Two cars were launched in 1959 that had a profound impact and will be remembered by many in Britain as one of their favourites.
The Mini was one and the other was the Ford Anglia 105E. The Anglia was a design way ahead of its time. The very distinctive rear window, which had a reverse slope, and the overall shape and functional rear fins gave it the appearance of a small, modern American car, not that there was such a thing as a small Ford in the U.S. of 1959.
Ford went out on a limb with colours that had not been seen before in conservative England. These included primrose yellow, light green and some of the Deluxe models were painted in an attractive two-tone combination.
Ford put a lot of thought into the design of the rear window. All too often the rear passengers in small cars had to endure less than perfect comfort due to headroom heights. The reverse-rake rear window solved that problem; the longer roof offered improved headroom and comfort, and it also helped with improved rear visibility in wet weather.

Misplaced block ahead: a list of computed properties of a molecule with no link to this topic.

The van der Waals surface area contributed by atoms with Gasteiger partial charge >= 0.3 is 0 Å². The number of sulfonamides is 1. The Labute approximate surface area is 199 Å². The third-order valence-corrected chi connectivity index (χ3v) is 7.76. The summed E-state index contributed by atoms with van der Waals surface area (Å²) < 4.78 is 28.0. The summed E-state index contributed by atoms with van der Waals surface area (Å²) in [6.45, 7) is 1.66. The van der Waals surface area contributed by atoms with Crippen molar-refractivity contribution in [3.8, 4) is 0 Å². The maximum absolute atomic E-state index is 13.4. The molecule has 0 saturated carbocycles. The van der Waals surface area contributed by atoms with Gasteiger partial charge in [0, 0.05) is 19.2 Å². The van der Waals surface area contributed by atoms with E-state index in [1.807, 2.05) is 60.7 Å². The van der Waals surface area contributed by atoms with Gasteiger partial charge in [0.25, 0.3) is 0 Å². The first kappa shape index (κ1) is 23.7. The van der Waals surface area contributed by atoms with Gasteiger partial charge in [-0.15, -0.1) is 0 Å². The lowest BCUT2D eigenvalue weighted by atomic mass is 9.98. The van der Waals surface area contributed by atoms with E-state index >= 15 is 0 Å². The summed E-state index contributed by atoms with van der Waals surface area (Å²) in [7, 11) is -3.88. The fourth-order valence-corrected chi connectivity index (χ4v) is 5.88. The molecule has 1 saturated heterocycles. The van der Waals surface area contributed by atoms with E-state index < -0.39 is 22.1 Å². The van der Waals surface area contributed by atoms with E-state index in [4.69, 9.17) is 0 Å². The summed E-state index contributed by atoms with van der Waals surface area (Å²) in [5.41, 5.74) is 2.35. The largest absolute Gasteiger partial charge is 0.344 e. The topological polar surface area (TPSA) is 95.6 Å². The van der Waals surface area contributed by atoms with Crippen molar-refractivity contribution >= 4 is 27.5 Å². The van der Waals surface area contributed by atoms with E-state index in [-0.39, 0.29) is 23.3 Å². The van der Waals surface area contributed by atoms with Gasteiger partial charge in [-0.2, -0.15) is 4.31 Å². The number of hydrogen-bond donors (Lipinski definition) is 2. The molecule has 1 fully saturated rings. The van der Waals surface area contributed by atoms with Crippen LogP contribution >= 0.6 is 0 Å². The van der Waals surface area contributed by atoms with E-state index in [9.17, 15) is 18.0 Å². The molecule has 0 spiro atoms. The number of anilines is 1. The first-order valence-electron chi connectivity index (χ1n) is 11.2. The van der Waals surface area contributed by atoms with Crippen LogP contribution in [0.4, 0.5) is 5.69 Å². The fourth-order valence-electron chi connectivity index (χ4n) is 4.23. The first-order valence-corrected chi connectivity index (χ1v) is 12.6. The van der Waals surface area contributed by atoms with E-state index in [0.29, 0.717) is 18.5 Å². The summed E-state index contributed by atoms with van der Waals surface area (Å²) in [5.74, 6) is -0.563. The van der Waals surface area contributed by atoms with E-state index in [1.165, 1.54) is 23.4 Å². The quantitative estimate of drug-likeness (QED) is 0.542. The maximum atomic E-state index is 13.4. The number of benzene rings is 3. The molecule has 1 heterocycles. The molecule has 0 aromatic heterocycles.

The engine was completely new and quite a departure from the side valve, flat-head of the 100E. The new engine was a high revving, over-head-valve, that produced 39 horsepower at 5,000 r.p.m. The four-speed synchromesh manual transmission was the first of its kind fitted to a production saloon built by Ford’s Dagenham factory.
The Anglia was built in a number of body variations, including a two-door, four-door, wagon, van and pickup. There was a Europe-only model called the Sportsman; this model carried its spare tire on the back, similar to the North American Continental kit.
English built Fords will be one of the celebrated marques at the 2010 All British Field Meet which takes place on May 22nd at Van Dusen Gardens in Vancouver, BC. Come and see if you can find a Ford Anglia on display.